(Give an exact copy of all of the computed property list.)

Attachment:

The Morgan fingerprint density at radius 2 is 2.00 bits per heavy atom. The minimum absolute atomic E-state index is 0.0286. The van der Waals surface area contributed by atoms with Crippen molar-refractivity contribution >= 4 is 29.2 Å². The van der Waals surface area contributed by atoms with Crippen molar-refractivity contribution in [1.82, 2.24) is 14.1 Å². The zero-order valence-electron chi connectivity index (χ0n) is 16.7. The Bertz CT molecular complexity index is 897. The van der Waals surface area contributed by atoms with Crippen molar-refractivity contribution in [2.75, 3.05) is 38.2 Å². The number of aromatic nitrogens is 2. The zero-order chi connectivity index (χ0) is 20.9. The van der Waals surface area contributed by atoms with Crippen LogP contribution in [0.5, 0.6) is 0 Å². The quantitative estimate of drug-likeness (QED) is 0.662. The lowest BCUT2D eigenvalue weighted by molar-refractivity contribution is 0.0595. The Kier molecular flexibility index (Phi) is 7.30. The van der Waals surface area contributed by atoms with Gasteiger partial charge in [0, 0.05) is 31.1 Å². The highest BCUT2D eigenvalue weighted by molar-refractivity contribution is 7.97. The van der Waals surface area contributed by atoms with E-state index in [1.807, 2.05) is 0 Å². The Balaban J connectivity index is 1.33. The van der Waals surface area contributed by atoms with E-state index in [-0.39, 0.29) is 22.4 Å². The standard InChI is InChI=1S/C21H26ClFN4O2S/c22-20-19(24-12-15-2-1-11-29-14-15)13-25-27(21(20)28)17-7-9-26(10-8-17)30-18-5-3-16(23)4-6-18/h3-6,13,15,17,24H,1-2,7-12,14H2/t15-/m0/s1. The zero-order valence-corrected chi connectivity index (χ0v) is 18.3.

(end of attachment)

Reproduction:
The Morgan fingerprint density at radius 2 is 2.00 bits per heavy atom. The minimum absolute atomic E-state index is 0.0286. The van der Waals surface area contributed by atoms with Crippen molar-refractivity contribution >= 4 is 29.2 Å². The van der Waals surface area contributed by atoms with Crippen molar-refractivity contribution in [1.82, 2.24) is 14.1 Å². The zero-order valence-electron chi connectivity index (χ0n) is 16.7. The Bertz CT molecular complexity index is 897. The van der Waals surface area contributed by atoms with Crippen molar-refractivity contribution in [2.75, 3.05) is 38.2 Å². The number of aromatic nitrogens is 2. The zero-order chi connectivity index (χ0) is 20.9. The van der Waals surface area contributed by atoms with Crippen LogP contribution in [0.5, 0.6) is 0 Å². The quantitative estimate of drug-likeness (QED) is 0.662. The lowest BCUT2D eigenvalue weighted by molar-refractivity contribution is 0.0595. The Kier molecular flexibility index (Phi) is 7.30. The van der Waals surface area contributed by atoms with Gasteiger partial charge in [0, 0.05) is 31.1 Å². The highest BCUT2D eigenvalue weighted by molar-refractivity contribution is 7.97. The van der Waals surface area contributed by atoms with E-state index in [1.807, 2.05) is 0 Å². The Balaban J connectivity index is 1.33. The van der Waals surface area contributed by atoms with E-state index in [-0.39, 0.29) is 22.4 Å². The standard InChI is InChI=1S/C21H26ClFN4O2S/c22-20-19(24-12-15-2-1-11-29-14-15)13-25-27(21(20)28)17-7-9-26(10-8-17)30-18-5-3-16(23)4-6-18/h3-6,13,15,17,24H,1-2,7-12,14H2/t15-/m0/s1. The zero-order valence-corrected chi connectivity index (χ0v) is 18.3.